USGS is warning there could still be an “explosive eruption” of the Kilauea Hawaii volcano, last seen in 1924.
The US scientific agency said pent-up steam could drive a 20,000-foot (6,100-meter) ash plume out of the crater.
This would spread debris over a 12 mile (19 km) radius.
Ash and volcanic smog spewing from the volcano also triggered a red alert for aircraft for the first time since the latest eruption began 12 days ago.
According to the U.S. Geological Survey (USGS), a red alert means a major eruption is imminent or underway and ash could affect air traffic.
Hawaii County officials have warned of toxic gas and urged residents to leave the area as it may cause suffocation.
They said: “Severe conditions may exist such as choking and inability to breathe.
“This is a serious situation that affects the entire exposed population.”
Ash is not poisonous but irritates the nose, eyes and airways. It can make roads slippery and large emissions could cause the failure of electrical power lines, said USGS chemist David Damby.
Steve Brantley, a deputy scientist in charge at the Hawaiian Volcano Observatory (HVO), said: “We’re observing more or less continuous emission of ash now with intermittent, more energetic ash bursts or plumes.”
The observatory warned the eruption could become more violent.
“At any time, activity may become more explosive, increasing the intensity of ash production and producing ballistic projectiles near the vent,” the HVO said in a statement on the change in aviation alert level to red from orange.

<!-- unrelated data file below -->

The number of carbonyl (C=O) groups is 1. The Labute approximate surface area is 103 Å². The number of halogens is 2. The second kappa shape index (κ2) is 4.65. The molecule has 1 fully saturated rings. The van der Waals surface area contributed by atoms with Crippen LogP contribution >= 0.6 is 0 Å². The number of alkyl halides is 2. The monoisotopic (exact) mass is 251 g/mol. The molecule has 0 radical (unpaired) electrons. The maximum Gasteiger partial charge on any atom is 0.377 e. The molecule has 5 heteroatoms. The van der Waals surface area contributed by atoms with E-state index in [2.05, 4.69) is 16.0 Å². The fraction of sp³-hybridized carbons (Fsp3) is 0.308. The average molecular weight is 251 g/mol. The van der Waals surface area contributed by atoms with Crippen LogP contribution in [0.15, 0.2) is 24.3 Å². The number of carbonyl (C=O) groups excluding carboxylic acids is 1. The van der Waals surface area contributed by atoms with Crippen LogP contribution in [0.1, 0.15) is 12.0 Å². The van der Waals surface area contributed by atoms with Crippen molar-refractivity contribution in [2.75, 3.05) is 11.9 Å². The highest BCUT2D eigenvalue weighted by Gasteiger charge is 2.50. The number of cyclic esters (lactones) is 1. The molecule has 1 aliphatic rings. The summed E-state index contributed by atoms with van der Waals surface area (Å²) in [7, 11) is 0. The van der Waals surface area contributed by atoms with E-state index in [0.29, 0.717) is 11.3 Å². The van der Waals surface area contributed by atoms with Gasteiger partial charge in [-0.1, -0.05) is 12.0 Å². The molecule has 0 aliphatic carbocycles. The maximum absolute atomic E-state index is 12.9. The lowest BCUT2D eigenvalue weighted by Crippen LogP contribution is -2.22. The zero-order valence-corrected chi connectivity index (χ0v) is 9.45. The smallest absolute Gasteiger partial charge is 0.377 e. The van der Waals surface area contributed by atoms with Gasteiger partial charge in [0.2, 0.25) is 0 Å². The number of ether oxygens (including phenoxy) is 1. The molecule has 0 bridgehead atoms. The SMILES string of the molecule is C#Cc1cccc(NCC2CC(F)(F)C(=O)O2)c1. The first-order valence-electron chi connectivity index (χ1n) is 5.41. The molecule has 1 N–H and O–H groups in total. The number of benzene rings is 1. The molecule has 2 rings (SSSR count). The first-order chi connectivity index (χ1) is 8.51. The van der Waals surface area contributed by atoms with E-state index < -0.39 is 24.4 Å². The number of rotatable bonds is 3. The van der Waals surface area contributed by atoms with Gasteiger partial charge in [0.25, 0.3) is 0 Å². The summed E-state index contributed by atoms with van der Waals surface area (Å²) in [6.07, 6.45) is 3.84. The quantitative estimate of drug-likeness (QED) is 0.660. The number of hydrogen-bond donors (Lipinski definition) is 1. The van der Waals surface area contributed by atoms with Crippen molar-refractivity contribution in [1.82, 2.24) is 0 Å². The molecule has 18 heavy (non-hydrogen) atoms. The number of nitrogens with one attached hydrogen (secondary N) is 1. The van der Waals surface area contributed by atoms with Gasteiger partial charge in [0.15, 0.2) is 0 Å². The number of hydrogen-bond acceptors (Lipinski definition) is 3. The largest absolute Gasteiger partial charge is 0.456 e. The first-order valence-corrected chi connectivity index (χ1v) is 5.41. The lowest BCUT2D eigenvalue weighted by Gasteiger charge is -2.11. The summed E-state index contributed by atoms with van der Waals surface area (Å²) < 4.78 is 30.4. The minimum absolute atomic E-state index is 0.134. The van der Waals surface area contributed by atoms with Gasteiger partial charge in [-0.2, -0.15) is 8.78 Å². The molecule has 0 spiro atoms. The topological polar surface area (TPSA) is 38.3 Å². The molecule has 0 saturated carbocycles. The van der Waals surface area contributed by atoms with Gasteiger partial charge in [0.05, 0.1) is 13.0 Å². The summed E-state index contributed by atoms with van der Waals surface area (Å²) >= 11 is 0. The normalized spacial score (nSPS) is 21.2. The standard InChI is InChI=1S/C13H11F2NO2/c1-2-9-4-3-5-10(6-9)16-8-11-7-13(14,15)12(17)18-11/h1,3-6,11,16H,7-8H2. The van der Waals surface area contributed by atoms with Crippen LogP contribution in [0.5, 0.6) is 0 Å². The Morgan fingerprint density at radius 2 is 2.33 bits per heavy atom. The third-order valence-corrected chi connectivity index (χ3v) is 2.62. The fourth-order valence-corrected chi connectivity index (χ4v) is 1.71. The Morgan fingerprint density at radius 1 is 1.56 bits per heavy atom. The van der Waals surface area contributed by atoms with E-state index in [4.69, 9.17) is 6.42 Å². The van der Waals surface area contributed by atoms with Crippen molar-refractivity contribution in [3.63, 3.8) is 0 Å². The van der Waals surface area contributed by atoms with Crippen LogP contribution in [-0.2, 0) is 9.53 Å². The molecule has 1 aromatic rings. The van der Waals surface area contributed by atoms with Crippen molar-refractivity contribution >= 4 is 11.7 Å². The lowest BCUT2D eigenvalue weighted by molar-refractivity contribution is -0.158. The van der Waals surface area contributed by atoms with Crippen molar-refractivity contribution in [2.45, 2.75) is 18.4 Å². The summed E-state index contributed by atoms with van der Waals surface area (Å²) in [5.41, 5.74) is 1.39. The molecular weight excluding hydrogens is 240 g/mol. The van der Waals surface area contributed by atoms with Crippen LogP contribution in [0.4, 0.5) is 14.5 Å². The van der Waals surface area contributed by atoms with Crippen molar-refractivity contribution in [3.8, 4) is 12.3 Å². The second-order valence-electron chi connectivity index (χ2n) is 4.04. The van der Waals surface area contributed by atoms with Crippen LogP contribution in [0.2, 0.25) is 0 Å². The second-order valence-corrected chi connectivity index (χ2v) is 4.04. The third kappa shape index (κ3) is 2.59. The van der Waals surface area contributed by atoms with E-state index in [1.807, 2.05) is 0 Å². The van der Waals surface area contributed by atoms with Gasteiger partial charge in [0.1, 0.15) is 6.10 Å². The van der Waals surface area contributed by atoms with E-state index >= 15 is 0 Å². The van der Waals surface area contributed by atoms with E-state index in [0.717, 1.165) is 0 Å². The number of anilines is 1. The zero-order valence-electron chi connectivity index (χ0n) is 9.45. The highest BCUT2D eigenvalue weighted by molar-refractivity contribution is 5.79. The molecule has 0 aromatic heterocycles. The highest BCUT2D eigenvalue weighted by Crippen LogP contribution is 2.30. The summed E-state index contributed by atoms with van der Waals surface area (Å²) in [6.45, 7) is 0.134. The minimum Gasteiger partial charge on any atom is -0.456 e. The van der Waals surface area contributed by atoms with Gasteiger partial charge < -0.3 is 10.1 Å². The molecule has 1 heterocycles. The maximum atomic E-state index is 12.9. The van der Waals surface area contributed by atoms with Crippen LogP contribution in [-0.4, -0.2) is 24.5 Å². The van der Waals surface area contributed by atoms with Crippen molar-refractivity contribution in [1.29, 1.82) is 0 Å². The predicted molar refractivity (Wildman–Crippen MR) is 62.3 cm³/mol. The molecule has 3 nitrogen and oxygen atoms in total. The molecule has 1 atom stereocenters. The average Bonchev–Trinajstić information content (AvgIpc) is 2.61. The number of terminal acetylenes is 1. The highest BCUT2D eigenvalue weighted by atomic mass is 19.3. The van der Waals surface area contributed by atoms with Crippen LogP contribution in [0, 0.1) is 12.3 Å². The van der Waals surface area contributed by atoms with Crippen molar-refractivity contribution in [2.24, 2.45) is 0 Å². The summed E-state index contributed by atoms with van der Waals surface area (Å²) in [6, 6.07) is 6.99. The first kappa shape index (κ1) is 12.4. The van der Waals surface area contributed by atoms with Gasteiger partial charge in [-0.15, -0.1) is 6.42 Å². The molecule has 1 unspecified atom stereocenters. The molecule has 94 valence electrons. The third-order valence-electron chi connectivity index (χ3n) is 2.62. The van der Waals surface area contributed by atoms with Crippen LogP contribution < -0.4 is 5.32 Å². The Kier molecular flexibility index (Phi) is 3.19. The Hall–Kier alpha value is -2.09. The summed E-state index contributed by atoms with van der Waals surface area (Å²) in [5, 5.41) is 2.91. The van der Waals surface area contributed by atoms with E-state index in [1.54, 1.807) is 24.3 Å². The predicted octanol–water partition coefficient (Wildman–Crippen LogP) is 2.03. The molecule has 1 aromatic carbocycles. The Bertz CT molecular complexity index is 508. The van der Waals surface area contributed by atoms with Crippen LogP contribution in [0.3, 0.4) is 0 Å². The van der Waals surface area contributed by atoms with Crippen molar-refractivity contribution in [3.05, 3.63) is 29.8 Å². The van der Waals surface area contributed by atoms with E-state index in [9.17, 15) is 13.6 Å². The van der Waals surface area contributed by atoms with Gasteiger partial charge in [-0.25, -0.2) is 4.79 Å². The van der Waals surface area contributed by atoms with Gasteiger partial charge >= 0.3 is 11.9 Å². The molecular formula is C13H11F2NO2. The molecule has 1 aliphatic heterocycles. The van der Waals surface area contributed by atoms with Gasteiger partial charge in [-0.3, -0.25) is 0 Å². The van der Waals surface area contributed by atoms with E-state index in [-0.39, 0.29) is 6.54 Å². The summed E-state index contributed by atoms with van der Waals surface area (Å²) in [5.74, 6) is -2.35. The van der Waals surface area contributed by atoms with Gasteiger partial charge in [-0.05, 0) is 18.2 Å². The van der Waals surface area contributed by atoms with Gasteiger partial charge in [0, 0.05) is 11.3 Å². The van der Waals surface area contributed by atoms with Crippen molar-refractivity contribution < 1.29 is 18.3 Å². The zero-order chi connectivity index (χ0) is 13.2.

The area taking the brunt of the eruption is about 25 miles (40 km) down Kilauea’s eastern flank, near the village of Pahoa. Lava has burst from the ground to tear through housing developments and farmland, threatening one of the last exit routes from coastal areas, state Highway 132.
The latest fissure in the earth opened on Tuesday, spewing lava and toxic gases that pushed air quality into “condition red” around Lanipuna Gardens and nearby farms, causing “choking and inability to breathe,” the Hawaiian Volcano Observatory and Hawaii County Civil Defense said.
Summer hotel bookings on Big Island have dropped by almost half from last year, according to the Island of Hawaii Visitor Bureau.
One visitor who had planned to visit Hawaii Volcanoes National Park before it was shut was exchange student Constantin Plinke.
The 24-year-old said: ”We had a big list of things to do and maybe 80 percent of them were in the national park. It’s sad.”